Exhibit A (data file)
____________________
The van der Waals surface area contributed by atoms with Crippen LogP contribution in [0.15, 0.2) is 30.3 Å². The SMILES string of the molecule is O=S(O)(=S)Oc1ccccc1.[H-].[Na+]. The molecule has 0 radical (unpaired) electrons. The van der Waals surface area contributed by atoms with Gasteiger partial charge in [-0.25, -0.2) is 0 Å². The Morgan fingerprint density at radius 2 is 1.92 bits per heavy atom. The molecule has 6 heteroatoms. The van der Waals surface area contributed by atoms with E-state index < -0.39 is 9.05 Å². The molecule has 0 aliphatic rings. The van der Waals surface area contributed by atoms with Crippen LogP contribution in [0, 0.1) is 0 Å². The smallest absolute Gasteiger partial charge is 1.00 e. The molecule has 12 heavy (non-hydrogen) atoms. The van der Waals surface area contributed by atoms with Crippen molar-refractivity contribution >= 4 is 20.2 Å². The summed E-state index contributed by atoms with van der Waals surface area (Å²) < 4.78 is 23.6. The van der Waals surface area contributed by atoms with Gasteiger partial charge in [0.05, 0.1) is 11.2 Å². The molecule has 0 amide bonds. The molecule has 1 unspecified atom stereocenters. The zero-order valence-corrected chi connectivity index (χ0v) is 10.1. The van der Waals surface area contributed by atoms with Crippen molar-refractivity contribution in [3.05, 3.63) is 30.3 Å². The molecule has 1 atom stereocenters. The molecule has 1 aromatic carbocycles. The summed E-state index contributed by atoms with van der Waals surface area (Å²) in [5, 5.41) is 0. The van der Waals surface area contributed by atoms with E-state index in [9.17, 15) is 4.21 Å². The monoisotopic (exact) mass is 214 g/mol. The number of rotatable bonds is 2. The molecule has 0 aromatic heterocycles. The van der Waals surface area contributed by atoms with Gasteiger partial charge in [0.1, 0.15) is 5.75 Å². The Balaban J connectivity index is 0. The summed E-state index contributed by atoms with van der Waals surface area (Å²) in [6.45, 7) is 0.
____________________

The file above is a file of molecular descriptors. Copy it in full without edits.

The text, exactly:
The van der Waals surface area contributed by atoms with Crippen LogP contribution in [0.15, 0.2) is 30.3 Å². The SMILES string of the molecule is O=S(O)(=S)Oc1ccccc1.[H-].[Na+]. The molecule has 0 radical (unpaired) electrons. The van der Waals surface area contributed by atoms with Gasteiger partial charge in [-0.25, -0.2) is 0 Å². The Morgan fingerprint density at radius 2 is 1.92 bits per heavy atom. The molecule has 6 heteroatoms. The van der Waals surface area contributed by atoms with E-state index < -0.39 is 9.05 Å². The molecule has 0 aliphatic rings. The van der Waals surface area contributed by atoms with Crippen LogP contribution in [0, 0.1) is 0 Å². The smallest absolute Gasteiger partial charge is 1.00 e. The molecule has 12 heavy (non-hydrogen) atoms. The van der Waals surface area contributed by atoms with Crippen molar-refractivity contribution >= 4 is 20.2 Å². The summed E-state index contributed by atoms with van der Waals surface area (Å²) < 4.78 is 23.6. The van der Waals surface area contributed by atoms with Gasteiger partial charge in [0.05, 0.1) is 11.2 Å². The molecule has 0 amide bonds. The molecule has 1 unspecified atom stereocenters. The zero-order valence-corrected chi connectivity index (χ0v) is 10.1. The van der Waals surface area contributed by atoms with Crippen molar-refractivity contribution in [3.05, 3.63) is 30.3 Å². The molecule has 1 atom stereocenters. The molecule has 1 aromatic carbocycles. The summed E-state index contributed by atoms with van der Waals surface area (Å²) in [5, 5.41) is 0. The van der Waals surface area contributed by atoms with E-state index in [9.17, 15) is 4.21 Å². The monoisotopic (exact) mass is 214 g/mol. The number of rotatable bonds is 2. The molecule has 0 aromatic heterocycles. The van der Waals surface area contributed by atoms with Gasteiger partial charge in [0.1, 0.15) is 5.75 Å². The Balaban J connectivity index is 0. The summed E-state index contributed by atoms with van der Waals surface area (Å²) in [6.45, 7) is 0.